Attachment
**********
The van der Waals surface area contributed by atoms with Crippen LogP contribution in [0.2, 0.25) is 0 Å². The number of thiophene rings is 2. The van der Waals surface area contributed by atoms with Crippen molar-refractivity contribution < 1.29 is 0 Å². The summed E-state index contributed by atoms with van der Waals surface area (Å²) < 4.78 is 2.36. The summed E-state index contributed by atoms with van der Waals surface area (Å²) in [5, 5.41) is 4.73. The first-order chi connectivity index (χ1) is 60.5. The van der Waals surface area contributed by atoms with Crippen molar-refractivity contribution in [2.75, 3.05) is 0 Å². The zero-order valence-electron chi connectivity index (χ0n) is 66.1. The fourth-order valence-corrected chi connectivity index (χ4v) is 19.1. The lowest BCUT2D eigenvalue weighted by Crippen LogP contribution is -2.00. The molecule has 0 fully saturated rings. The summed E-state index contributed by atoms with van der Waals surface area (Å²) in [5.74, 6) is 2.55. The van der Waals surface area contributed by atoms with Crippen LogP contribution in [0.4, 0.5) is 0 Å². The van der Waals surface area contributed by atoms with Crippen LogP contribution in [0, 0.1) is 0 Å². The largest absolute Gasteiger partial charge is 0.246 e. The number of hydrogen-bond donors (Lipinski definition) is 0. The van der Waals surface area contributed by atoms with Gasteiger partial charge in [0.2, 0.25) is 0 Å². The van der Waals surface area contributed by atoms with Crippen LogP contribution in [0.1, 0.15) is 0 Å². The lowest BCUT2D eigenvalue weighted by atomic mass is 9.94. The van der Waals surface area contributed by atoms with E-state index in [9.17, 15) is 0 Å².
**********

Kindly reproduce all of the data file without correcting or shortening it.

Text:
The van der Waals surface area contributed by atoms with Crippen LogP contribution in [0.2, 0.25) is 0 Å². The number of thiophene rings is 2. The van der Waals surface area contributed by atoms with Crippen molar-refractivity contribution < 1.29 is 0 Å². The summed E-state index contributed by atoms with van der Waals surface area (Å²) < 4.78 is 2.36. The summed E-state index contributed by atoms with van der Waals surface area (Å²) in [5, 5.41) is 4.73. The first-order chi connectivity index (χ1) is 60.5. The van der Waals surface area contributed by atoms with Crippen molar-refractivity contribution in [2.75, 3.05) is 0 Å². The zero-order valence-electron chi connectivity index (χ0n) is 66.1. The fourth-order valence-corrected chi connectivity index (χ4v) is 19.1. The lowest BCUT2D eigenvalue weighted by Crippen LogP contribution is -2.00. The molecule has 0 fully saturated rings. The summed E-state index contributed by atoms with van der Waals surface area (Å²) in [5.74, 6) is 2.55. The van der Waals surface area contributed by atoms with Crippen LogP contribution in [0.4, 0.5) is 0 Å². The van der Waals surface area contributed by atoms with Crippen LogP contribution in [0, 0.1) is 0 Å². The largest absolute Gasteiger partial charge is 0.246 e. The number of hydrogen-bond donors (Lipinski definition) is 0. The van der Waals surface area contributed by atoms with Gasteiger partial charge in [0.2, 0.25) is 0 Å². The van der Waals surface area contributed by atoms with Crippen LogP contribution in [0.1, 0.15) is 0 Å². The lowest BCUT2D eigenvalue weighted by atomic mass is 9.94. The van der Waals surface area contributed by atoms with E-state index in [9.17, 15) is 0 Å².